A Brief History of Public Housing
[column-group] [column]

By the turn of the 20th century, housing concerns had come to the fore of social consciousness. Housing conditions of the inner city were dire and disease-ridden.  Increasing demand for housing in the urban market resulted from the combined forces of immigration, the Industrial Revolution, and rural migration.  Tenements were overcrowded and unsanitary.  Reformists fought for regulations governing air, light, and waste disposal of tenements.  Many opened their own settlement housing for the poor.  However, these private enterprises were too small and far between to have any real effect on the problems facing the housing market.  In addition, heavy opposition to public interference in the private market existed.  Many people felt the government should not play landlord, and that the free market would eventually solve the problem.
[/column] [column]

The first law to regulate housing was passed in 1867, in New York City.  The Tenement Act was created in an effort to provide minimal light and ventilation requirements for tenements.  Throughout the beginning of the century, the National Housing Association sought to enforce minimal standards, but the efforts were not publicly supported, and issues of enforcement limited their success.  Federal involvement in the housing market for low-income housing did not aggressively begin until the Depression hit with the 1929 stock market crash.  Under Roosevelt’s New Deal program, a public works housing initiative was set up in an effort to mobilize the nation’s economy and provide employment relief; it secondarily assured federal involvement in housing for the poor.  By 1937, 22,000 units of public housing had been built in 50 projects nationwide.
[/column] [/column-group]


[column-group] [column]Housing Act of 1937:  This act was adopted in an effort to supplement private development of housing.  The goal was to federally subsidize the gap between what the poor could afford for housing, and what the private market could offer, in order to assure decent housing for everyone.  The Act also provided “equivalent elimination,” a requirement that for every one unit of public housing constructed, one unit of slum housing be destroyed.  In this way, only the quality of housing would be improved, and not the quantity.  In addition, the U.S. Housing Authority was created, which went on to establish local housing authorities.  Federal housing authorities were charged with the responsibility of providing guidelines for a public housing program and appropriating funds.  Local housing authorities (LHAs) were responsible for demonstrating local need for income-assisted housing, submitting plans for development, and ensuring the enforcement of federal codes/guidelines.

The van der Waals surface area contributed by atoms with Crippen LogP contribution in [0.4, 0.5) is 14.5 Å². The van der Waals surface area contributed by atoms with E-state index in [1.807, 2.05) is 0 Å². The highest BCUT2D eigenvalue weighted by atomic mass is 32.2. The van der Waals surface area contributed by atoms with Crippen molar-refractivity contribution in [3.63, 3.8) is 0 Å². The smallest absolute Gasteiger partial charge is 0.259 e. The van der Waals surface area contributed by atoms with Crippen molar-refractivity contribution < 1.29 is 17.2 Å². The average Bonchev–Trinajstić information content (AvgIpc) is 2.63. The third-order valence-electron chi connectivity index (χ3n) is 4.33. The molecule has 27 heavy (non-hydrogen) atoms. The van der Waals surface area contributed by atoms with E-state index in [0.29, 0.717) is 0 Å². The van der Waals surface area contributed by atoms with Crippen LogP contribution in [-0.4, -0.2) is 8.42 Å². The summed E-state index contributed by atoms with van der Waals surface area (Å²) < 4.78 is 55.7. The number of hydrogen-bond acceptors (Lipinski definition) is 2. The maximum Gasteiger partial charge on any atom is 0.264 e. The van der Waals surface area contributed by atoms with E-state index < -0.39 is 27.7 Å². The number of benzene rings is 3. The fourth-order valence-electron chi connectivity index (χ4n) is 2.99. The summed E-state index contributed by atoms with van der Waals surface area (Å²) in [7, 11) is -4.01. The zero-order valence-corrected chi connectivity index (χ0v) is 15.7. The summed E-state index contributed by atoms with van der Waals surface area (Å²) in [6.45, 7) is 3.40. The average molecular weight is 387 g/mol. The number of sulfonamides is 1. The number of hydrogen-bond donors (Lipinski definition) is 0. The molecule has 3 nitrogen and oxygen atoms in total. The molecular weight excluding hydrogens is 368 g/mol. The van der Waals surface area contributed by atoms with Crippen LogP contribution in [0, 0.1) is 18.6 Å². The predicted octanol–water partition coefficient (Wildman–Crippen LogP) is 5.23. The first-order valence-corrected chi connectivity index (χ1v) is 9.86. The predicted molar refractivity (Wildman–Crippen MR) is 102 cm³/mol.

Housing Act of 1949:  Once again, the primary target for the act was to provide employment relief.  The secondary goal was to aid in the elimination of blight, or slum clearance.  In addition, an amendment was provided whereby the financing of construction was to be provided entirely at the local level.  The 1949 Act set a goal of 1 million units of public housing to be built by 1955.  However, only 460,000 units were built from 1949 to 1967.  Strong private opposition, economic downturn, and federal and local disputes over control were just some of the reasons behind the shortage. 

Housing Act of 1954:  Under this act, public housing was built largely as a consequence of urban renewal, and in an effort to relocate those families displaced by the renewal.

Housing Acts of 1956 and 1959:  These two acts were revolutionary in their provisions for the elderly.  They also provided LHAs maximum responsibility in establishing low- income rent/ eligibility standards.  It was felt that local authorities could more accurately determine the needs of low- income residents, and therefore more adequately address the issues. 

[/column] [column]1965:  The Department of Housing and Urban Development (HUD) is created.  HUD’s mission is “to increase homeownership, support community development and increase access to affordable housing free from discrimination” (www.hud.gov).  HUD was also charged with the responsibility of enforcing federal guidelines on fair housing. 

1970s: There is greater emphasis placed on affordable housing for the elderly.  The 70s saw the concern shift from merely providing affordable shelter to include social welfare of residents into housing policy.  Nixon introduces New Federalism with the main focus on deregulation.  Now, higher demand is placed on states, both fiscally and in terms of policy.  Community Development Block Grant (CDBG) funds are now the method for financing projects, in which localities petition the state for funds. 

1980s: Funding for HUD programs are cut by 65%; virtually no public housing is built.

1990s: HUD appropriates an assessment standard of performance for every LHA to aid in the dispersal of funds.  HOPE is established to provide resources for resident management, homeownership, and economic empowerment of residents.

Quality Housing and Work Responsibility Act of 1998: Implemented to increase economic integration, desegregation and deconcentration, encourage work, and increase number of public housing units.  The act also provides for increased accountability at the local level. 

(Material obtained from the NAHRO Public Housing Manager Seminar workbook) 

[/column] [/column-group]